Abstract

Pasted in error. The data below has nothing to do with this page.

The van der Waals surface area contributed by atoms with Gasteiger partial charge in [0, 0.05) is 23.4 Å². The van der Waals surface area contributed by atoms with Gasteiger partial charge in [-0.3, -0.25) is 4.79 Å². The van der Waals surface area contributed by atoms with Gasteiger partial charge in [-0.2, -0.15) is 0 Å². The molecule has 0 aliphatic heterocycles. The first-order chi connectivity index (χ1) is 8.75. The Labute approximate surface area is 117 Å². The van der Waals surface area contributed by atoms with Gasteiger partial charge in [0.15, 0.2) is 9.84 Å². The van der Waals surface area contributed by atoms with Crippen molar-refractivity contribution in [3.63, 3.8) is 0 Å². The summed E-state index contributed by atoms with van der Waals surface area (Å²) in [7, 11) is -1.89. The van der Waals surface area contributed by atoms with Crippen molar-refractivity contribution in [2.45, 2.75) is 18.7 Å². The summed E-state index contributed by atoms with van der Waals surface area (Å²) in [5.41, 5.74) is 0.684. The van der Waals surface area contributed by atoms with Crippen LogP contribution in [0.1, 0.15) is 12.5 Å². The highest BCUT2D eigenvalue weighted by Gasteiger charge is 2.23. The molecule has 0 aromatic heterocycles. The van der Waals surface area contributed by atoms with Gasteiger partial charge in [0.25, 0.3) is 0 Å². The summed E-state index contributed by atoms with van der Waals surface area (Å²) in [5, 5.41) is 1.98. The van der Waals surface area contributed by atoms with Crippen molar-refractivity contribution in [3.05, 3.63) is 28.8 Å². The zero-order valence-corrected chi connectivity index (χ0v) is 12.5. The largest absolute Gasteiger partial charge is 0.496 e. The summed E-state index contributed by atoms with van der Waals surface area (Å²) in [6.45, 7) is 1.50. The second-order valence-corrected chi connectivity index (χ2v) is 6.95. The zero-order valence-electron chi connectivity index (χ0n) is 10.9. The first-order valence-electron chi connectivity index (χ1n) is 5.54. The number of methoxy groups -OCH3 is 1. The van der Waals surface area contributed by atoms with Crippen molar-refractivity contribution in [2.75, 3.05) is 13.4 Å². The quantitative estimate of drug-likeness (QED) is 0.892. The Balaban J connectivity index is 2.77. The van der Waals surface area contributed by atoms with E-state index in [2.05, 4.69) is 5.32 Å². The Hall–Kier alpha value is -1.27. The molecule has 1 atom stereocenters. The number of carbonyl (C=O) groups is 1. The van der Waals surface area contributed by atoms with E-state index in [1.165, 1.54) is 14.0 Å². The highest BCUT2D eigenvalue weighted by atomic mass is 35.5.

The southwestern Barents Sea was subject to significant uplift and erosion during the Cenozoic, processes which are believed to have had a significant impact on hydrocarbon maturation and migration in the area. The current study uses compaction of shale- and sand-dominated layers to make a map of net apparent erosion throughout the southwestern Barents Sea. The map shows regional trends consistent with deep-seated isostatic uplift of the crust in combination with glacial erosion as a driving mechanism for the erosion. We find increased erosion towards the north and decreased erosion towards the west, in the western Barents Sea. The trend of highest erosion has an axis stretching in a southeast to northwest orientation towards Svalbard. This indicates a major change in the crustal uplift pattern in the transition from the Norwegian mainland to the Barents Sea. The velocity inversion method used in this study combined with a two-baseline normal compaction trend model demonstrates a reliable procedure for accurate erosion estimations. It allows erosion estimates from layers with different lithologies to be integrated into a common interpretation and differences to be interpreted geologically, for example, an apparent facies change to a mixed sand-shale lithology, possibly with reservoir quality sands developed, in the Cretaceous on the Bjarmeland Platform.

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